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If you’ll be living in an RV during the cold winter months, you’ve probably started to think about options for skirting. Skirting for trailers is crucial to block out cold air and keep your camper warm during the winter.
So how do you skirt an RV? We’ll share the most popular options, what to avoid, and how much you’ll need to budget. Let’s get started by first explaining why this extra step and added cost of RV skirting is worth it.
Why is skirting for trailers important?
While trailers are meant to live outside, it doesn’t mean they are immune to the harsh conditions of winter. Skirting your RV can protect valuable systems and is necessary for anyone living in an RV through the cold season.
The first benefit of skirting is that it will reduce draftiness in your RV. Skirting will prevent cold winds from blowing under your RV and trap warmer air inside. If your RV floors feel cold, skirting can help prevent heat loss and keep you from needing to run your heater.
The second benefit of skirting is protecting your water-related systems. If you’re living in an RV and will need to use hoses and tanks, skirting can keep the undercarriage of your RV warmer and protect these systems from freezing.
But the biggest benefit to skirting for trailers is that it can save you on the cost of electricity and propane needed to warm up your RV on a cold winter night. While some skirting options are expensive, you can balance out these costs by saving on your heating bills.
Skirting Options for RVs
There are many different materials we see recommended for skirting your trailer, but not all skirts are created equal! There are a few we recommend avoiding.
What Not to Use
1. Hay bales or Straw
Hay bales or straw are commonly recommended as the cheapest way to skirt a trailer. However, these options will attract unwanted rodents. Additionally, it’s a major fire hazard. Wet hay can literally “spontaneously combust!” We do not recommend considering this path.
2. Bricks or Cinderblocks
Stacking bricks or cinderblocks is another common recommendation for trailer skirting. However, unless you have masonry skills, it’s difficult to seal bricks properly to fully cut off airflow. Any gaps or holes left visible in the blocks or bricks will attract mice.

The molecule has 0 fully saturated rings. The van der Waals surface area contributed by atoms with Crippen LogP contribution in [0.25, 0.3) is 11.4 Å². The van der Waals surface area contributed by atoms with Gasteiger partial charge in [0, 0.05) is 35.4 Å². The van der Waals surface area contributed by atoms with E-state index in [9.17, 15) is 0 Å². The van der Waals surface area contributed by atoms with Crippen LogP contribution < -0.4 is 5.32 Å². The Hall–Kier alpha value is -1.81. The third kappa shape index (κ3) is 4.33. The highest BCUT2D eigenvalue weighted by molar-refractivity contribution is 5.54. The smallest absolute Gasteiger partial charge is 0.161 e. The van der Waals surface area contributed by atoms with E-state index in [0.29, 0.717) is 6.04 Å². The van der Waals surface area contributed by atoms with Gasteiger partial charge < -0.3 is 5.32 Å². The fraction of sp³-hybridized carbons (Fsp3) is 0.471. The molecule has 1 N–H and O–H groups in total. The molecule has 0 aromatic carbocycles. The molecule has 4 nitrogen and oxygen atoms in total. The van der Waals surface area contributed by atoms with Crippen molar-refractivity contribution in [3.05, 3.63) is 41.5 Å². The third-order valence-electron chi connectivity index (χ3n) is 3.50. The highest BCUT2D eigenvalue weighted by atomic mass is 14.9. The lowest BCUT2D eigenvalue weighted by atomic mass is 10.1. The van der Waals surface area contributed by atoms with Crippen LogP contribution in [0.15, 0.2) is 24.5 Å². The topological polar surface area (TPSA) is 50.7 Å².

Plus, bricks or cinderblocks are a more permanent option and would make moving a trailer or accessing the undercarriage of an RV very difficult.
3. Particle board or Plywood
Plywood is an attractive option for RV skirting that is also very affordable. It’s most commonly used for people who live in trailers and never intend to travel.
However, if you’re in an area with lots of rain or snow, moisture will slowly deteriorate the wood. Moisture in an RV can cause serious damage, so a moisture-wicking material will be a better option.
Best Trailer Skirting Options
1. Foam Board Skirting
Foam board skirting is one of the least expensive options for RV skirting and is also highly effective. On a budget, this is the option we recommend.
Foam board can be purchased at your local hardware store (or at Home Depot or Lowes) and it’s inexpensive. Take your measurements for the parts of your trailer you want to skirt before heading off for supplies. The biggest thing to remember as you measure is if you’d like any parts of your undercarriage to be accessible. Pipe or tank access might mean cutting custom sections to allow for maintenance and use.
To get an idea of what this project entails, check out our tutorial video:
This will be a DIY project and will make the better part of a weekend to install, so it’s best to plan on completing this project before the end of October when below-freezing temperatures will make it difficult to adhere the tape.